Conference Led by John Iglehart to Inform Policy Recommendations that Improve Adherence and Patient Health
WASHINGTON, July 15 /PRNewswire-USNewswire/ -- Health reform may succeed in creating better coverage and access for Americans, but until we reduce the barriers to proper medication adherence, many patients will not experience improved health, according to experts meeting today to discuss the challenges of adherence.
Although the evidence on poor adherence has garnered the attention of some policymakers, the group of experts -- brought together by GlaxoSmithKline, the National Association of Chain Drug Stores Foundation, the National Consumer's League and the Pharmaceutical Research and Manufacturers of America -- believes much work remains to develop sound policy and public education strategies to address the problem. Today's results-oriented conference will open the dialogue about adherence with a cross-sector panel of experts from the business, insurance, employer, health, medical, academic and government sectors.
"To date, medication adherence hasn't been a prominent part of the debate. But no matter what shape health reform takes, it will ultimately be more successful if it supports the education and motivation of patients to properly follow their medication regimens," said John Iglehart, founding editor of Health Affairs and conference moderator. "Today's attendees have witnessed first-hand the many factors that can impact medication adherence, and I look forward to learning from their perspectives."
To inform their discussion, participants will receive briefings on two new research efforts on medication adherence, conducted separately by Avalere Health and the RAND Corporation. The insights from these studies will provide a framework to help guide the creation of policy and public education recommendations that can enhance or complement health policy reforms currently underway.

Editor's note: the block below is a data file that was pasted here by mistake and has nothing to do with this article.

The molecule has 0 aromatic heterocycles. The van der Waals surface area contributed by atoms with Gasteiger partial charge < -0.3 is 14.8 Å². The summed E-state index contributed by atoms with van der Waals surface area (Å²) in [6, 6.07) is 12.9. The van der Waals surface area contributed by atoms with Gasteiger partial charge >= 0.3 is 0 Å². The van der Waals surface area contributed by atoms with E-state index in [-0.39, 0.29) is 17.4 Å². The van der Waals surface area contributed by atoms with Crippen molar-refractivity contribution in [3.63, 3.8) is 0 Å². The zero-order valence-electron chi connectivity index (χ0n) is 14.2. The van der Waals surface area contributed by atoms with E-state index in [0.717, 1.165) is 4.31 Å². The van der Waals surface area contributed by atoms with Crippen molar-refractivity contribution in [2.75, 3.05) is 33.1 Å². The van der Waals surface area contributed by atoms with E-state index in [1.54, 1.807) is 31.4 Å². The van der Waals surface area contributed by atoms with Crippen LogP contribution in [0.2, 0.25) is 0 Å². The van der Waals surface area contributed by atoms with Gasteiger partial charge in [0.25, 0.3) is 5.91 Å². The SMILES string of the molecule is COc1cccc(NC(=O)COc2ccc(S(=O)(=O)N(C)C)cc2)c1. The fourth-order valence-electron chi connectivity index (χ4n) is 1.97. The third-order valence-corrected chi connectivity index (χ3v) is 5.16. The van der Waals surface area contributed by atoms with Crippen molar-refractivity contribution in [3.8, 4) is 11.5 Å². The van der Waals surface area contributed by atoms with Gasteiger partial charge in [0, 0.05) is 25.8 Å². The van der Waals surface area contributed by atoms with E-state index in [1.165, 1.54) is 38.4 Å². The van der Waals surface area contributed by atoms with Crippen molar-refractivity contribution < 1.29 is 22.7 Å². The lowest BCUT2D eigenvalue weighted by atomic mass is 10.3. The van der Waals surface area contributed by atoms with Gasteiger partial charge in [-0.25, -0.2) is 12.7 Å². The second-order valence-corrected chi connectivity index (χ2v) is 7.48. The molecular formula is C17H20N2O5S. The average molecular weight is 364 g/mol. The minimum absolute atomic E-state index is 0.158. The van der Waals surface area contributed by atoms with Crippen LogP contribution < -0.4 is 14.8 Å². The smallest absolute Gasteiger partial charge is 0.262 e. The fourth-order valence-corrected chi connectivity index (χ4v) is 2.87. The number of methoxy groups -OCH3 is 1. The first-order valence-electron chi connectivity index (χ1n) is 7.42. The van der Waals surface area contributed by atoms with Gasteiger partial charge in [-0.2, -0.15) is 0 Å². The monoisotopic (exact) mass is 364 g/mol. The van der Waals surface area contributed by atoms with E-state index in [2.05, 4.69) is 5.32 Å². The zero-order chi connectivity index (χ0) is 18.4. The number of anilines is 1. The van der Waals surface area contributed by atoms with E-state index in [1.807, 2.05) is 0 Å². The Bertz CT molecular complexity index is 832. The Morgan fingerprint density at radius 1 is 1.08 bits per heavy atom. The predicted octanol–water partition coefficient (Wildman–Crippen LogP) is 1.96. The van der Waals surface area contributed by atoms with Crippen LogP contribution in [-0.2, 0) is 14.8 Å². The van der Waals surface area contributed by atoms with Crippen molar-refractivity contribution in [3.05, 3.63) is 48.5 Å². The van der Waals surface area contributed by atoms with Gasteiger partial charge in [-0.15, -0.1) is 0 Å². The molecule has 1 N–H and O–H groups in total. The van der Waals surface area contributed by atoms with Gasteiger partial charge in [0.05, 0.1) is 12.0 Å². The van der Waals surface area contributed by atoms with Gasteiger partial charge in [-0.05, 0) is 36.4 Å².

Research shows that as many as 80 percent of patients may not be adhering to their medication regimens, resulting in negative consequences for patients, the health care system and society as a whole. In addition, past studies have found that poor adherence drains precious health care dollars from the system -- an estimated $100 billion to $300 billion annually -- and results in the significant worsening of disease and death.
RAND researchers performed a systematic review of the non-cost related barriers to medication adherence and will discuss some preliminary results of their review.
Participants at today's conference will also hear from Avalere Health about highlights from on-the-ground efforts that are aiming to improve adherence and could serve as model programs in the future. Key components of these programs include a focus on improving each individual patient's medication regimen, as well as incorporating a one-to-one approach to identifying and addressing the many patient behaviors, attitudes and other barriers that lead to low adherence.
"Adherence goes beyond personal responsibility," says Miryam Frieder of Avalere Health. "Multiple factors contribute to low medication adherence, including a person's understanding of their condition and the importance of taking medications, cost, side effects, personal beliefs, and complexity of the drug regimen. Our research points to strategies to reduce these obstacles, whether they exist in the health delivery system, in the patient's home, or because of a specific factor related to their medication."